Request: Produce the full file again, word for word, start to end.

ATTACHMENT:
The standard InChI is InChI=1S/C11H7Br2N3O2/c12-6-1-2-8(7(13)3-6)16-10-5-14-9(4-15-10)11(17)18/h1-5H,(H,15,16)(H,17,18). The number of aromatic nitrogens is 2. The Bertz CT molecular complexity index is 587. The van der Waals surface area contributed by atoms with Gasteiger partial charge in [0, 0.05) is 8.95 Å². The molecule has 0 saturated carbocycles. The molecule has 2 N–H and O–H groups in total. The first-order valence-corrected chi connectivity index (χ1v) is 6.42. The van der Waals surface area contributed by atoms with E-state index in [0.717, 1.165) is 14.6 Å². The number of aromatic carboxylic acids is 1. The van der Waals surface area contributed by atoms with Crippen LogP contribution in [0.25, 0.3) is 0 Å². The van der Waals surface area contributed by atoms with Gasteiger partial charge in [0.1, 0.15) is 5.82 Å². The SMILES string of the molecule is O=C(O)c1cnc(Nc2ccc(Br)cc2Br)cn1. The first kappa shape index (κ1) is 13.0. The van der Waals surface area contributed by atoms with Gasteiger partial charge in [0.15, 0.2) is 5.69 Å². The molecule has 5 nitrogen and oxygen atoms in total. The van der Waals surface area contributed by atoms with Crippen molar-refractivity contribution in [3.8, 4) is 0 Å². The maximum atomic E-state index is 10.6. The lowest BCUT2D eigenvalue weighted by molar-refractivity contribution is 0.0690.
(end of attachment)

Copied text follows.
The standard InChI is InChI=1S/C11H7Br2N3O2/c12-6-1-2-8(7(13)3-6)16-10-5-14-9(4-15-10)11(17)18/h1-5H,(H,15,16)(H,17,18). The number of aromatic nitrogens is 2. The Bertz CT molecular complexity index is 587. The van der Waals surface area contributed by atoms with Gasteiger partial charge in [0, 0.05) is 8.95 Å². The molecule has 0 saturated carbocycles. The molecule has 2 N–H and O–H groups in total. The first-order valence-corrected chi connectivity index (χ1v) is 6.42. The van der Waals surface area contributed by atoms with E-state index in [0.717, 1.165) is 14.6 Å². The number of aromatic carboxylic acids is 1. The van der Waals surface area contributed by atoms with Crippen LogP contribution in [0.25, 0.3) is 0 Å². The van der Waals surface area contributed by atoms with Gasteiger partial charge in [0.1, 0.15) is 5.82 Å². The SMILES string of the molecule is O=C(O)c1cnc(Nc2ccc(Br)cc2Br)cn1. The first kappa shape index (κ1) is 13.0. The van der Waals surface area contributed by atoms with Gasteiger partial charge in [0.15, 0.2) is 5.69 Å². The molecule has 5 nitrogen and oxygen atoms in total. The van der Waals surface area contributed by atoms with Crippen molar-refractivity contribution in [3.8, 4) is 0 Å². The maximum atomic E-state index is 10.6. The lowest BCUT2D eigenvalue weighted by molar-refractivity contribution is 0.0690.